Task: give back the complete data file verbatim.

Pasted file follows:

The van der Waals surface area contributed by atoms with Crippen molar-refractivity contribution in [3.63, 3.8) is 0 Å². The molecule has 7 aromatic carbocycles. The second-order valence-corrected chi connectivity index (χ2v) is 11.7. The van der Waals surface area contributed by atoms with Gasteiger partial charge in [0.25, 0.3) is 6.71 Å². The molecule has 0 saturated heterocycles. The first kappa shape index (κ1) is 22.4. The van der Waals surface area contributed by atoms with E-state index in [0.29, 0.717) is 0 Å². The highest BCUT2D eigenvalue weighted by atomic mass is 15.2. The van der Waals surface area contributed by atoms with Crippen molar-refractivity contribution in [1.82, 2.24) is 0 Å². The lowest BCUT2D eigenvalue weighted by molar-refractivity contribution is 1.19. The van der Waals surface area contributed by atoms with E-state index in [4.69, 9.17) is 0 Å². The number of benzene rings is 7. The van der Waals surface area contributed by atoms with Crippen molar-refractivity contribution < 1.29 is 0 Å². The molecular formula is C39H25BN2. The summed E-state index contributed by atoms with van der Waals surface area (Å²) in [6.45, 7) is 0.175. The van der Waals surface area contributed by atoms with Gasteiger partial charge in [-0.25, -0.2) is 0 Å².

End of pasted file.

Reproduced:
The van der Waals surface area contributed by atoms with Crippen molar-refractivity contribution in [3.63, 3.8) is 0 Å². The molecule has 7 aromatic carbocycles. The second-order valence-corrected chi connectivity index (χ2v) is 11.7. The van der Waals surface area contributed by atoms with Gasteiger partial charge in [0.25, 0.3) is 6.71 Å². The molecule has 0 saturated heterocycles. The first kappa shape index (κ1) is 22.4. The van der Waals surface area contributed by atoms with E-state index in [0.29, 0.717) is 0 Å². The highest BCUT2D eigenvalue weighted by atomic mass is 15.2. The van der Waals surface area contributed by atoms with Crippen molar-refractivity contribution in [1.82, 2.24) is 0 Å². The lowest BCUT2D eigenvalue weighted by molar-refractivity contribution is 1.19. The van der Waals surface area contributed by atoms with E-state index in [4.69, 9.17) is 0 Å². The number of benzene rings is 7. The van der Waals surface area contributed by atoms with Crippen molar-refractivity contribution < 1.29 is 0 Å². The molecular formula is C39H25BN2. The summed E-state index contributed by atoms with van der Waals surface area (Å²) in [6.45, 7) is 0.175. The van der Waals surface area contributed by atoms with Gasteiger partial charge in [-0.25, -0.2) is 0 Å².